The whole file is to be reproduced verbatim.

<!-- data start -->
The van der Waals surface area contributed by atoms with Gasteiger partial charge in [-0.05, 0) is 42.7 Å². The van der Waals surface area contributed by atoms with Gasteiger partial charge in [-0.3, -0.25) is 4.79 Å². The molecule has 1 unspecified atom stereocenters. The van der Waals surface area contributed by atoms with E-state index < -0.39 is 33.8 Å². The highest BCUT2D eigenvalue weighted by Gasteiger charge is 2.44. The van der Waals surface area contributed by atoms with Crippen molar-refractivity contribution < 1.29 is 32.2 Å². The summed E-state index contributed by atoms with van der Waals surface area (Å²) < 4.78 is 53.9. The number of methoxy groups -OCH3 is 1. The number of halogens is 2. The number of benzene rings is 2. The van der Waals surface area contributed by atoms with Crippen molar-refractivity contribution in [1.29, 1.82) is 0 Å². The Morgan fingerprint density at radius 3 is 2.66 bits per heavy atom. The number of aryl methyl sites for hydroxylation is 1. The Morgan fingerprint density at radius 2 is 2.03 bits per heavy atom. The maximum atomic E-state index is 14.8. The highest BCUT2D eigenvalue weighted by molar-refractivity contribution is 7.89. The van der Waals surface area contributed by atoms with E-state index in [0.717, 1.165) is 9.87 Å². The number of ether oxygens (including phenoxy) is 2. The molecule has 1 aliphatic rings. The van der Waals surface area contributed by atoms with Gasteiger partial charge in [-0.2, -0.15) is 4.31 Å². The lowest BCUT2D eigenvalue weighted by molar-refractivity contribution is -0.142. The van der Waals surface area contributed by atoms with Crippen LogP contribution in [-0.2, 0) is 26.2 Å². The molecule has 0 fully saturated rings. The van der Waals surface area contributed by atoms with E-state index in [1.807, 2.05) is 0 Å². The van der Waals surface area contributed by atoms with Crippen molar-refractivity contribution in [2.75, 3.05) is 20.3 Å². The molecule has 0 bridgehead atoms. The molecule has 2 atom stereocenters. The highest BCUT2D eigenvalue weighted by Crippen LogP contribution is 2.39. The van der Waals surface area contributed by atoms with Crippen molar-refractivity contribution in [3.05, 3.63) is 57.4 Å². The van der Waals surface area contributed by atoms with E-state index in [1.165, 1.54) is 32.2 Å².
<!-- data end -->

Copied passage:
The van der Waals surface area contributed by atoms with Gasteiger partial charge in [-0.05, 0) is 42.7 Å². The van der Waals surface area contributed by atoms with Gasteiger partial charge in [-0.3, -0.25) is 4.79 Å². The molecule has 1 unspecified atom stereocenters. The van der Waals surface area contributed by atoms with E-state index < -0.39 is 33.8 Å². The highest BCUT2D eigenvalue weighted by Gasteiger charge is 2.44. The van der Waals surface area contributed by atoms with Crippen molar-refractivity contribution < 1.29 is 32.2 Å². The summed E-state index contributed by atoms with van der Waals surface area (Å²) < 4.78 is 53.9. The number of methoxy groups -OCH3 is 1. The number of halogens is 2. The number of benzene rings is 2. The van der Waals surface area contributed by atoms with Crippen molar-refractivity contribution in [1.29, 1.82) is 0 Å². The Morgan fingerprint density at radius 3 is 2.66 bits per heavy atom. The number of aryl methyl sites for hydroxylation is 1. The Morgan fingerprint density at radius 2 is 2.03 bits per heavy atom. The maximum atomic E-state index is 14.8. The highest BCUT2D eigenvalue weighted by molar-refractivity contribution is 7.89. The van der Waals surface area contributed by atoms with E-state index in [0.717, 1.165) is 9.87 Å². The number of ether oxygens (including phenoxy) is 2. The molecule has 1 aliphatic rings. The van der Waals surface area contributed by atoms with Gasteiger partial charge in [-0.2, -0.15) is 4.31 Å². The lowest BCUT2D eigenvalue weighted by molar-refractivity contribution is -0.142. The van der Waals surface area contributed by atoms with Crippen LogP contribution in [-0.2, 0) is 26.2 Å². The molecule has 0 fully saturated rings. The van der Waals surface area contributed by atoms with E-state index in [1.807, 2.05) is 0 Å². The van der Waals surface area contributed by atoms with Crippen molar-refractivity contribution in [2.75, 3.05) is 20.3 Å². The molecule has 0 bridgehead atoms. The molecule has 2 atom stereocenters. The highest BCUT2D eigenvalue weighted by Crippen LogP contribution is 2.39. The van der Waals surface area contributed by atoms with Crippen molar-refractivity contribution in [3.05, 3.63) is 57.4 Å². The van der Waals surface area contributed by atoms with E-state index in [1.165, 1.54) is 32.2 Å².